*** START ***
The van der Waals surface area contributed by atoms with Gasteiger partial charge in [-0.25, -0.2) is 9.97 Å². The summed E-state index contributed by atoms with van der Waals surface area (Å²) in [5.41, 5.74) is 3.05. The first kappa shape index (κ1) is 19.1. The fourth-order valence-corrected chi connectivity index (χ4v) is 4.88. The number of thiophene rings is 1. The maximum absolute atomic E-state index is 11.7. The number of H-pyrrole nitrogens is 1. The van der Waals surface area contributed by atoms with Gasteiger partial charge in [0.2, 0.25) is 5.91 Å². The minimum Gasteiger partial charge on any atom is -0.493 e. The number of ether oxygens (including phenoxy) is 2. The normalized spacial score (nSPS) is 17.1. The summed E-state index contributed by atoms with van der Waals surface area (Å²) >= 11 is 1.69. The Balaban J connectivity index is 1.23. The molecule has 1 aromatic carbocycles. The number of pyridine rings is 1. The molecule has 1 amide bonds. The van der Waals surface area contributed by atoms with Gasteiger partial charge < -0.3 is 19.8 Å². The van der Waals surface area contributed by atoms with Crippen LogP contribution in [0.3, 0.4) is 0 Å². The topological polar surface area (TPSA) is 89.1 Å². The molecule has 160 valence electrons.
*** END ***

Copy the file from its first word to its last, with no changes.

The van der Waals surface area contributed by atoms with Gasteiger partial charge in [-0.25, -0.2) is 9.97 Å². The summed E-state index contributed by atoms with van der Waals surface area (Å²) in [5.41, 5.74) is 3.05. The first kappa shape index (κ1) is 19.1. The fourth-order valence-corrected chi connectivity index (χ4v) is 4.88. The number of thiophene rings is 1. The maximum absolute atomic E-state index is 11.7. The number of H-pyrrole nitrogens is 1. The van der Waals surface area contributed by atoms with Gasteiger partial charge in [0.2, 0.25) is 5.91 Å². The minimum Gasteiger partial charge on any atom is -0.493 e. The number of ether oxygens (including phenoxy) is 2. The normalized spacial score (nSPS) is 17.1. The summed E-state index contributed by atoms with van der Waals surface area (Å²) >= 11 is 1.69. The Balaban J connectivity index is 1.23. The molecule has 1 aromatic carbocycles. The number of pyridine rings is 1. The molecule has 1 amide bonds. The van der Waals surface area contributed by atoms with Gasteiger partial charge < -0.3 is 19.8 Å². The van der Waals surface area contributed by atoms with Crippen LogP contribution in [0.3, 0.4) is 0 Å². The topological polar surface area (TPSA) is 89.1 Å². The molecule has 160 valence electrons.